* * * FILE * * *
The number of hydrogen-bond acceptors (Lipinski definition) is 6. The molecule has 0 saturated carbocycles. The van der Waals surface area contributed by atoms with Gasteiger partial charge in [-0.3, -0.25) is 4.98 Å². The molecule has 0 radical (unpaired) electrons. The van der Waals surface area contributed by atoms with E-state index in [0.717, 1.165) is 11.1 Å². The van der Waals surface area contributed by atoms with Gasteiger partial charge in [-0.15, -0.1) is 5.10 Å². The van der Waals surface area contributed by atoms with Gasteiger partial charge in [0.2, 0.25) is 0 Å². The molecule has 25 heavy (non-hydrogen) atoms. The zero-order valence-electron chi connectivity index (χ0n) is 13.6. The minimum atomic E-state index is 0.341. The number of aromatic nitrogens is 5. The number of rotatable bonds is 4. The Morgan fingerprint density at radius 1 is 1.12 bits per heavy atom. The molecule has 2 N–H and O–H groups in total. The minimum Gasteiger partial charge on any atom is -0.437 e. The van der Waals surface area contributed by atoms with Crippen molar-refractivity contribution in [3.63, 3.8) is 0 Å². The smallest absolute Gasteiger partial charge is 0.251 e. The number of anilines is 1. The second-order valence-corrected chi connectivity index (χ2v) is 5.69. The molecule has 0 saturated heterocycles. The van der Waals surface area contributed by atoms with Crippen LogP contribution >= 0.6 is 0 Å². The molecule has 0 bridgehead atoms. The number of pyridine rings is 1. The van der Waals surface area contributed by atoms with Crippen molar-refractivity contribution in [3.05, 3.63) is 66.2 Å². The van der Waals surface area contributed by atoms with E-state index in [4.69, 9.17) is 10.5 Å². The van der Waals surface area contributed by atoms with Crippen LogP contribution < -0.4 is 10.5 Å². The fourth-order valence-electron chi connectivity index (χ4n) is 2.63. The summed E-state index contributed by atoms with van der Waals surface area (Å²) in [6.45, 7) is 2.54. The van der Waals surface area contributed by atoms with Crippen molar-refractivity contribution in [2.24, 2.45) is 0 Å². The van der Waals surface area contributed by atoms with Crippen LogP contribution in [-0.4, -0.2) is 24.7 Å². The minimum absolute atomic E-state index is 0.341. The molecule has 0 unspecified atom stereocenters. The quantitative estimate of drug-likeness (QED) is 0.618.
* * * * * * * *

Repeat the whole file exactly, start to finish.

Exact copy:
The number of hydrogen-bond acceptors (Lipinski definition) is 6. The molecule has 0 saturated carbocycles. The van der Waals surface area contributed by atoms with Gasteiger partial charge in [-0.3, -0.25) is 4.98 Å². The molecule has 0 radical (unpaired) electrons. The van der Waals surface area contributed by atoms with E-state index in [0.717, 1.165) is 11.1 Å². The van der Waals surface area contributed by atoms with Gasteiger partial charge in [-0.15, -0.1) is 5.10 Å². The van der Waals surface area contributed by atoms with Gasteiger partial charge in [0.2, 0.25) is 0 Å². The molecule has 25 heavy (non-hydrogen) atoms. The zero-order valence-electron chi connectivity index (χ0n) is 13.6. The minimum atomic E-state index is 0.341. The number of aromatic nitrogens is 5. The number of rotatable bonds is 4. The Morgan fingerprint density at radius 1 is 1.12 bits per heavy atom. The molecule has 2 N–H and O–H groups in total. The minimum Gasteiger partial charge on any atom is -0.437 e. The van der Waals surface area contributed by atoms with Crippen molar-refractivity contribution in [3.63, 3.8) is 0 Å². The smallest absolute Gasteiger partial charge is 0.251 e. The number of anilines is 1. The second-order valence-corrected chi connectivity index (χ2v) is 5.69. The molecule has 0 saturated heterocycles. The van der Waals surface area contributed by atoms with Crippen LogP contribution >= 0.6 is 0 Å². The molecule has 0 bridgehead atoms. The number of pyridine rings is 1. The van der Waals surface area contributed by atoms with Crippen molar-refractivity contribution in [3.05, 3.63) is 66.2 Å². The van der Waals surface area contributed by atoms with E-state index in [4.69, 9.17) is 10.5 Å². The van der Waals surface area contributed by atoms with Crippen LogP contribution < -0.4 is 10.5 Å². The fourth-order valence-electron chi connectivity index (χ4n) is 2.63. The summed E-state index contributed by atoms with van der Waals surface area (Å²) in [6.45, 7) is 2.54. The van der Waals surface area contributed by atoms with Crippen molar-refractivity contribution in [2.24, 2.45) is 0 Å². The van der Waals surface area contributed by atoms with Crippen LogP contribution in [-0.4, -0.2) is 24.7 Å². The minimum absolute atomic E-state index is 0.341. The molecule has 0 unspecified atom stereocenters. The quantitative estimate of drug-likeness (QED) is 0.618.